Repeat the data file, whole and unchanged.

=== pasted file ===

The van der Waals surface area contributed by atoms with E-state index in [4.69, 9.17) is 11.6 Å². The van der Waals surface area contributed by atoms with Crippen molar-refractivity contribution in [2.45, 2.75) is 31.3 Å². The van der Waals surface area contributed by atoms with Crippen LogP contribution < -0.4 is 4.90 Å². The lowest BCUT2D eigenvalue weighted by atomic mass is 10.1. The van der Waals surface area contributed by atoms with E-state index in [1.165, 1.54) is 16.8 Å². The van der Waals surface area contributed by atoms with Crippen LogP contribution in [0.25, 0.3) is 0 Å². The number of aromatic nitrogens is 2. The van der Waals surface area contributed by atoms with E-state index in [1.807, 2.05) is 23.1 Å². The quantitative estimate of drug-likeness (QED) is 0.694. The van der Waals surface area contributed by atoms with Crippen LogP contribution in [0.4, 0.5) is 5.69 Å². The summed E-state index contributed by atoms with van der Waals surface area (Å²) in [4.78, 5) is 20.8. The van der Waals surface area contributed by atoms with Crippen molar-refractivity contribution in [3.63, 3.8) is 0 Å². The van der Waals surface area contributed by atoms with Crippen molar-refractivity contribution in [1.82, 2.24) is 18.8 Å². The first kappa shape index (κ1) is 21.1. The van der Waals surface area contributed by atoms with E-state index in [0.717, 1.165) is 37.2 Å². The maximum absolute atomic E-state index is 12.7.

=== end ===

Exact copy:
The van der Waals surface area contributed by atoms with E-state index in [4.69, 9.17) is 11.6 Å². The van der Waals surface area contributed by atoms with Crippen molar-refractivity contribution in [2.45, 2.75) is 31.3 Å². The van der Waals surface area contributed by atoms with Crippen LogP contribution < -0.4 is 4.90 Å². The lowest BCUT2D eigenvalue weighted by atomic mass is 10.1. The van der Waals surface area contributed by atoms with E-state index in [1.165, 1.54) is 16.8 Å². The van der Waals surface area contributed by atoms with Crippen LogP contribution in [0.25, 0.3) is 0 Å². The number of aromatic nitrogens is 2. The van der Waals surface area contributed by atoms with E-state index in [1.807, 2.05) is 23.1 Å². The quantitative estimate of drug-likeness (QED) is 0.694. The van der Waals surface area contributed by atoms with Crippen LogP contribution in [0.4, 0.5) is 5.69 Å². The summed E-state index contributed by atoms with van der Waals surface area (Å²) in [4.78, 5) is 20.8. The van der Waals surface area contributed by atoms with Crippen molar-refractivity contribution in [3.63, 3.8) is 0 Å². The van der Waals surface area contributed by atoms with Crippen molar-refractivity contribution in [1.82, 2.24) is 18.8 Å². The first kappa shape index (κ1) is 21.1. The van der Waals surface area contributed by atoms with E-state index in [0.717, 1.165) is 37.2 Å². The maximum absolute atomic E-state index is 12.7.